A shoot will grow up from the stump of Jesse, and a Branch from his roots will bear fruit. (Isaiah 11:1).
Evidence of the world’s brokenness is painfully apparent. Surely we can resonate with the cynicism expressed by Henry Wadsworth Longfellow when he penned the following lyrics during the Civil War:
“And in despair I bowed my head;
‘There is no peace on earth,’ I said;
‘For hate is strong, And mocks the song
Of peace on earth, good-will to men!’”
It seems as if our holiday festivities cannot escape an ever-threatening “yet.”
With the Nicene Creed we confess our hope that the same Jesus who “for us and for our salvation came down from heaven and became incarnate through the Holy Spirit and the virgin Mary” will come again one day. Yet we’re also tempted to believe, “Where is this coming he promised? For ever since our ancestors died, everything goes on as it has since the beginning of creation” (2 Peter 3:4).
With Isaiah we confess that peace on earth is possible because the “Prince of Peace” has arrived (Isaiah 9:6). Yet we’re also tempted to believe our conflicts—both personal and global—are simply intractable.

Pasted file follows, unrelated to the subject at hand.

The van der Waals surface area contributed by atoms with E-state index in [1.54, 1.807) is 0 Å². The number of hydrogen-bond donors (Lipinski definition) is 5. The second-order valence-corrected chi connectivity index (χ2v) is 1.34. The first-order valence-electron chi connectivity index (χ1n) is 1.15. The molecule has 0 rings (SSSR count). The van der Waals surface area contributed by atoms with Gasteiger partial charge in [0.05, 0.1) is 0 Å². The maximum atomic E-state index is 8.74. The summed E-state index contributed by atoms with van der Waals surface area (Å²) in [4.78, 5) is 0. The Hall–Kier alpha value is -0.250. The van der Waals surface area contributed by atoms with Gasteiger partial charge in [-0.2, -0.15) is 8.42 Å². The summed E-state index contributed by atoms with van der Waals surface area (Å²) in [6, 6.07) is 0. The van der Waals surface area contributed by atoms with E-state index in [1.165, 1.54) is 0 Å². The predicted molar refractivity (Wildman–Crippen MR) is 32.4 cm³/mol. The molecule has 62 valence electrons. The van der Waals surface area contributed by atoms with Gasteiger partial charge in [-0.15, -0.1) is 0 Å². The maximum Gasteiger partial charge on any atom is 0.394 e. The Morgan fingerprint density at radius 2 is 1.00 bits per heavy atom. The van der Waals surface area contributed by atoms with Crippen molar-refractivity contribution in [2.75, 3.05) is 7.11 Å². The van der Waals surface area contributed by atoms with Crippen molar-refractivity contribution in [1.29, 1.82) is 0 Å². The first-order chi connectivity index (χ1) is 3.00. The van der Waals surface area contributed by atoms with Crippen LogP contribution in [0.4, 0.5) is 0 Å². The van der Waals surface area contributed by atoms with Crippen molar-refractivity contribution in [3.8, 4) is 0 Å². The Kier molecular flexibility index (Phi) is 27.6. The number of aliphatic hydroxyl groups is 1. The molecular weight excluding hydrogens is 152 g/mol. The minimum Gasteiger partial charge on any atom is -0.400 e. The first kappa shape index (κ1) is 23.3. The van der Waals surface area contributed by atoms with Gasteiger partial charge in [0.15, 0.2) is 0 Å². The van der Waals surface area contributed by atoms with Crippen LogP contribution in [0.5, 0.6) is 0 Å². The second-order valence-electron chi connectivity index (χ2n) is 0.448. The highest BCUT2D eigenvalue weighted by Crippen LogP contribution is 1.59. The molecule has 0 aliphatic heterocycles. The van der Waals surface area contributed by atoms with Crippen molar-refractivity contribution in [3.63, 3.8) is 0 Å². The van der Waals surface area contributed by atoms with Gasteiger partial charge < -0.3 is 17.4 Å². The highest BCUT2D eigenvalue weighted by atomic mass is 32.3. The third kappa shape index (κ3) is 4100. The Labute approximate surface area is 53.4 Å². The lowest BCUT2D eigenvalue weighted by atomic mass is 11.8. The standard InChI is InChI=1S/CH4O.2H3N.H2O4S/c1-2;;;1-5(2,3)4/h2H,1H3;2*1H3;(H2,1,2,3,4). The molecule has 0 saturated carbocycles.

With the angels we confess that the birth of Jesus, our Savior, is the source of “great joy for all people” (Luke 2:11). Yet we’re also tempted to believe joy is something we can only experience in fits and starts depending on how we’re feeling on any given day.
With the Gospel of John we confess that God’s love for the world is such that “He sent His one and only Son so that whoever believes in Him might not perish but have everlasting life” (John 3:16). Yet we’re also tempted to believe (and we often act as though) God’s love is something to be earned or lost depending on our own efforts.
Is there any escape from this “yet”? According to the Holy Spirit speaking to us through Isaiah, this “yet” can be pictured as a stump, i.e. an impasse, an insurmountable obstacle, a dead end. God had promised to provide a dynasty to rule Israel in David’s stead. Yet centuries of civil wars, invasions, and exiles had caused this promise to look like a pipe dream. The God of Israel, however, is in the business of bringing forth life from the stumps left in the wake of our sin. Indeed, there is no “yet” that can stand in the way of the glorious truth announced 2,000 years ago: “Today, in the town of David a Savior has been born to you. He is the Messiah, the Lord” (Luke 2:11). It is a truth to be received humbly, celebrated joyfully, and proclaimed boldly. It cannot be improved upon or negated by our circumstances. May we, therefore, give thanks for what only God can do with a stump!